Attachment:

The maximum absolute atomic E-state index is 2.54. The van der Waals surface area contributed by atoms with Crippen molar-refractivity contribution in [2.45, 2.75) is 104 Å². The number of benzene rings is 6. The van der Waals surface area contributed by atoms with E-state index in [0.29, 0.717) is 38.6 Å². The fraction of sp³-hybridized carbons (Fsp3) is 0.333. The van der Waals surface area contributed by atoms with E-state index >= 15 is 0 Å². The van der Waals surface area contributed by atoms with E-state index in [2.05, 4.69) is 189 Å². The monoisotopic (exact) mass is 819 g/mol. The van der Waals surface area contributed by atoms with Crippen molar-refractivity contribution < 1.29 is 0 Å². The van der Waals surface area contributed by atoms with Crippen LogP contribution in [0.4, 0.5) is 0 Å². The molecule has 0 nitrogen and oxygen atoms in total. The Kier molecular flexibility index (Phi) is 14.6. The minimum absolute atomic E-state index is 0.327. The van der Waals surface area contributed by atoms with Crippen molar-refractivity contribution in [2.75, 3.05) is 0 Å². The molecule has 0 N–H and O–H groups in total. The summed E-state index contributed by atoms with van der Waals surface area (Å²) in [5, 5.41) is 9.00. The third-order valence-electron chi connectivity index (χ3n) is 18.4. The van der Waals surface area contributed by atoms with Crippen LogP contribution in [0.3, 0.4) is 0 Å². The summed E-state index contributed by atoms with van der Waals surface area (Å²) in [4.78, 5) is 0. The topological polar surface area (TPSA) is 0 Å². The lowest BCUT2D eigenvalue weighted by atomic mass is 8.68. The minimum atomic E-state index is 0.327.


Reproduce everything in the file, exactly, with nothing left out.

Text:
The maximum absolute atomic E-state index is 2.54. The van der Waals surface area contributed by atoms with Crippen molar-refractivity contribution in [2.45, 2.75) is 104 Å². The number of benzene rings is 6. The van der Waals surface area contributed by atoms with E-state index in [0.29, 0.717) is 38.6 Å². The fraction of sp³-hybridized carbons (Fsp3) is 0.333. The van der Waals surface area contributed by atoms with E-state index >= 15 is 0 Å². The van der Waals surface area contributed by atoms with E-state index in [2.05, 4.69) is 189 Å². The monoisotopic (exact) mass is 819 g/mol. The van der Waals surface area contributed by atoms with Crippen molar-refractivity contribution < 1.29 is 0 Å². The van der Waals surface area contributed by atoms with Crippen LogP contribution in [0.4, 0.5) is 0 Å². The molecule has 0 nitrogen and oxygen atoms in total. The Kier molecular flexibility index (Phi) is 14.6. The minimum absolute atomic E-state index is 0.327. The van der Waals surface area contributed by atoms with Crippen molar-refractivity contribution in [2.75, 3.05) is 0 Å². The molecule has 0 N–H and O–H groups in total. The summed E-state index contributed by atoms with van der Waals surface area (Å²) in [5, 5.41) is 9.00. The third-order valence-electron chi connectivity index (χ3n) is 18.4. The van der Waals surface area contributed by atoms with Crippen LogP contribution in [0.3, 0.4) is 0 Å². The summed E-state index contributed by atoms with van der Waals surface area (Å²) in [4.78, 5) is 0. The topological polar surface area (TPSA) is 0 Å². The lowest BCUT2D eigenvalue weighted by atomic mass is 8.68. The minimum atomic E-state index is 0.327.